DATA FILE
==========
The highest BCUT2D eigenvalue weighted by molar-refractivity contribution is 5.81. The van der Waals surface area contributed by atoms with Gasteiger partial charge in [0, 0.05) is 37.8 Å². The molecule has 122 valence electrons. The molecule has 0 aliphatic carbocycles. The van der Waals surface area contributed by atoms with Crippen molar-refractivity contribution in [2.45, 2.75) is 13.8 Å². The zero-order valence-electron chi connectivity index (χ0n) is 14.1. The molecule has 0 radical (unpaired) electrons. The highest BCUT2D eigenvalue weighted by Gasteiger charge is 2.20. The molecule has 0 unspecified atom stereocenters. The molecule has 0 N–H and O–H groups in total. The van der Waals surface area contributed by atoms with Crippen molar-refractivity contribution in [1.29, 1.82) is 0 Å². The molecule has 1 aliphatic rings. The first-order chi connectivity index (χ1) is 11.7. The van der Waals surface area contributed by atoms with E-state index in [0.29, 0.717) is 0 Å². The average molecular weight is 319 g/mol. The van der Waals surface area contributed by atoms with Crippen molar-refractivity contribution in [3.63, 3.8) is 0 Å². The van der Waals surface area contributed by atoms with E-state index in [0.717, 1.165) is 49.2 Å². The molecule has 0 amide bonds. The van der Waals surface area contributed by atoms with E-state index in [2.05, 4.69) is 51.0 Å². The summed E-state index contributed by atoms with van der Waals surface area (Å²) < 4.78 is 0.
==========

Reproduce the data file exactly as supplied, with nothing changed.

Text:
The highest BCUT2D eigenvalue weighted by molar-refractivity contribution is 5.81. The van der Waals surface area contributed by atoms with Gasteiger partial charge in [0, 0.05) is 37.8 Å². The molecule has 122 valence electrons. The molecule has 0 aliphatic carbocycles. The van der Waals surface area contributed by atoms with Crippen molar-refractivity contribution in [2.45, 2.75) is 13.8 Å². The zero-order valence-electron chi connectivity index (χ0n) is 14.1. The molecule has 0 radical (unpaired) electrons. The highest BCUT2D eigenvalue weighted by Gasteiger charge is 2.20. The molecule has 0 unspecified atom stereocenters. The molecule has 0 N–H and O–H groups in total. The van der Waals surface area contributed by atoms with Crippen molar-refractivity contribution in [1.29, 1.82) is 0 Å². The molecule has 1 aliphatic rings. The first-order chi connectivity index (χ1) is 11.7. The van der Waals surface area contributed by atoms with E-state index in [0.29, 0.717) is 0 Å². The average molecular weight is 319 g/mol. The van der Waals surface area contributed by atoms with Crippen molar-refractivity contribution in [3.63, 3.8) is 0 Å². The van der Waals surface area contributed by atoms with E-state index in [0.717, 1.165) is 49.2 Å². The molecule has 0 amide bonds. The van der Waals surface area contributed by atoms with E-state index in [2.05, 4.69) is 51.0 Å². The summed E-state index contributed by atoms with van der Waals surface area (Å²) < 4.78 is 0.